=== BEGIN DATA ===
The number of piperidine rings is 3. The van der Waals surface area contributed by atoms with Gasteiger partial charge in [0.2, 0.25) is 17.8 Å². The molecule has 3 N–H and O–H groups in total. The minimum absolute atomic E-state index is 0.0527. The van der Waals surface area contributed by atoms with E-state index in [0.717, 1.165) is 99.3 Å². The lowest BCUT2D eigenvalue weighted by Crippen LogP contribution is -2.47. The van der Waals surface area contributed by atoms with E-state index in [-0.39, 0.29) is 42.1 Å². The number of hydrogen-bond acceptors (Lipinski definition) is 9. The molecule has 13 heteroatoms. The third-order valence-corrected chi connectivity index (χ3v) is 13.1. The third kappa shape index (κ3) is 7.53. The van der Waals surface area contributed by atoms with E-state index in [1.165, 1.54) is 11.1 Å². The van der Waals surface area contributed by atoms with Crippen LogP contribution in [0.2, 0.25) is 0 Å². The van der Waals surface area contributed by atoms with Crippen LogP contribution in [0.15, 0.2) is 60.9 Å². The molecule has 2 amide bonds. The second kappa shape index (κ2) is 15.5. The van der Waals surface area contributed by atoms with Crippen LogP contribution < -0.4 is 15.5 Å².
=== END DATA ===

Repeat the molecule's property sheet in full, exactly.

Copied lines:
The number of piperidine rings is 3. The van der Waals surface area contributed by atoms with Gasteiger partial charge in [0.2, 0.25) is 17.8 Å². The molecule has 3 N–H and O–H groups in total. The minimum absolute atomic E-state index is 0.0527. The van der Waals surface area contributed by atoms with E-state index in [0.717, 1.165) is 99.3 Å². The lowest BCUT2D eigenvalue weighted by Crippen LogP contribution is -2.47. The van der Waals surface area contributed by atoms with E-state index in [-0.39, 0.29) is 42.1 Å². The number of hydrogen-bond acceptors (Lipinski definition) is 9. The molecule has 13 heteroatoms. The third-order valence-corrected chi connectivity index (χ3v) is 13.1. The third kappa shape index (κ3) is 7.53. The van der Waals surface area contributed by atoms with E-state index in [1.165, 1.54) is 11.1 Å². The van der Waals surface area contributed by atoms with Crippen LogP contribution in [0.2, 0.25) is 0 Å². The van der Waals surface area contributed by atoms with Crippen LogP contribution in [0.15, 0.2) is 60.9 Å². The molecule has 2 amide bonds. The second kappa shape index (κ2) is 15.5. The van der Waals surface area contributed by atoms with Crippen LogP contribution < -0.4 is 15.5 Å².